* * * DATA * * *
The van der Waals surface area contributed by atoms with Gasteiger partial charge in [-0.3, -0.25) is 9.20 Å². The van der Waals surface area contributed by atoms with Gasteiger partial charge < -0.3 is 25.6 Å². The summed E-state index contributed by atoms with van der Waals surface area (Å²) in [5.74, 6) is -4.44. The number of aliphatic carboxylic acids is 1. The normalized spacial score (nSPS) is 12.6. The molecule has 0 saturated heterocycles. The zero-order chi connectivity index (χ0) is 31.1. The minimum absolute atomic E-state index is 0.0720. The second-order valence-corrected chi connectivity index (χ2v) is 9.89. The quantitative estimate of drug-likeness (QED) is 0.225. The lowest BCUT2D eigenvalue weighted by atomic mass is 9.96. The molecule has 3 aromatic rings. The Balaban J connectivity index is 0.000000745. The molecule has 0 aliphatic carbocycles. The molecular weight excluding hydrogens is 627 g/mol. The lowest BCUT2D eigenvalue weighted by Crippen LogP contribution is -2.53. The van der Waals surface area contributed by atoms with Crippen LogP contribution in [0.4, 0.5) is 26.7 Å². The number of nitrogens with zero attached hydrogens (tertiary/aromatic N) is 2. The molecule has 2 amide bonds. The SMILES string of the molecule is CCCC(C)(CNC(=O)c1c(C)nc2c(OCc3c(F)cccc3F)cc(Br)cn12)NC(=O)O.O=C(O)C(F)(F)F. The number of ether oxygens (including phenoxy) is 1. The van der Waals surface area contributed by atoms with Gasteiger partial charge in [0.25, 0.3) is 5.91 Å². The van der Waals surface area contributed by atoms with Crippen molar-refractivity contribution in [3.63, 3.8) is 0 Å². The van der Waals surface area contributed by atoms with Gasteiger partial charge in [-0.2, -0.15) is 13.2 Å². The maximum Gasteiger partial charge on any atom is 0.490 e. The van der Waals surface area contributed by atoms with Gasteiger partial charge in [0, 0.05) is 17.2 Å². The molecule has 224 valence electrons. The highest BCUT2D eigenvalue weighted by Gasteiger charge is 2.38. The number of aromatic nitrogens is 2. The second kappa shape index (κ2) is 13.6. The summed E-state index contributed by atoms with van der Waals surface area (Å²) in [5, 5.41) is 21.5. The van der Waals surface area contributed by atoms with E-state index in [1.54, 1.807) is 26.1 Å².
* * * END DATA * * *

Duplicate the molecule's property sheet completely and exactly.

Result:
The van der Waals surface area contributed by atoms with Gasteiger partial charge in [-0.3, -0.25) is 9.20 Å². The van der Waals surface area contributed by atoms with Gasteiger partial charge < -0.3 is 25.6 Å². The summed E-state index contributed by atoms with van der Waals surface area (Å²) in [5.74, 6) is -4.44. The number of aliphatic carboxylic acids is 1. The normalized spacial score (nSPS) is 12.6. The molecule has 0 saturated heterocycles. The zero-order chi connectivity index (χ0) is 31.1. The minimum absolute atomic E-state index is 0.0720. The second-order valence-corrected chi connectivity index (χ2v) is 9.89. The quantitative estimate of drug-likeness (QED) is 0.225. The lowest BCUT2D eigenvalue weighted by atomic mass is 9.96. The molecule has 3 aromatic rings. The Balaban J connectivity index is 0.000000745. The molecule has 0 aliphatic carbocycles. The molecular weight excluding hydrogens is 627 g/mol. The lowest BCUT2D eigenvalue weighted by Crippen LogP contribution is -2.53. The van der Waals surface area contributed by atoms with Crippen LogP contribution in [0.4, 0.5) is 26.7 Å². The number of nitrogens with zero attached hydrogens (tertiary/aromatic N) is 2. The molecule has 2 amide bonds. The SMILES string of the molecule is CCCC(C)(CNC(=O)c1c(C)nc2c(OCc3c(F)cccc3F)cc(Br)cn12)NC(=O)O.O=C(O)C(F)(F)F. The number of ether oxygens (including phenoxy) is 1. The van der Waals surface area contributed by atoms with Gasteiger partial charge in [0.25, 0.3) is 5.91 Å². The van der Waals surface area contributed by atoms with Crippen molar-refractivity contribution in [3.63, 3.8) is 0 Å². The van der Waals surface area contributed by atoms with Gasteiger partial charge in [-0.2, -0.15) is 13.2 Å². The maximum Gasteiger partial charge on any atom is 0.490 e. The van der Waals surface area contributed by atoms with Gasteiger partial charge in [0, 0.05) is 17.2 Å². The molecule has 224 valence electrons. The highest BCUT2D eigenvalue weighted by Gasteiger charge is 2.38. The number of aromatic nitrogens is 2. The second kappa shape index (κ2) is 13.6. The summed E-state index contributed by atoms with van der Waals surface area (Å²) in [5, 5.41) is 21.5. The van der Waals surface area contributed by atoms with E-state index in [1.54, 1.807) is 26.1 Å².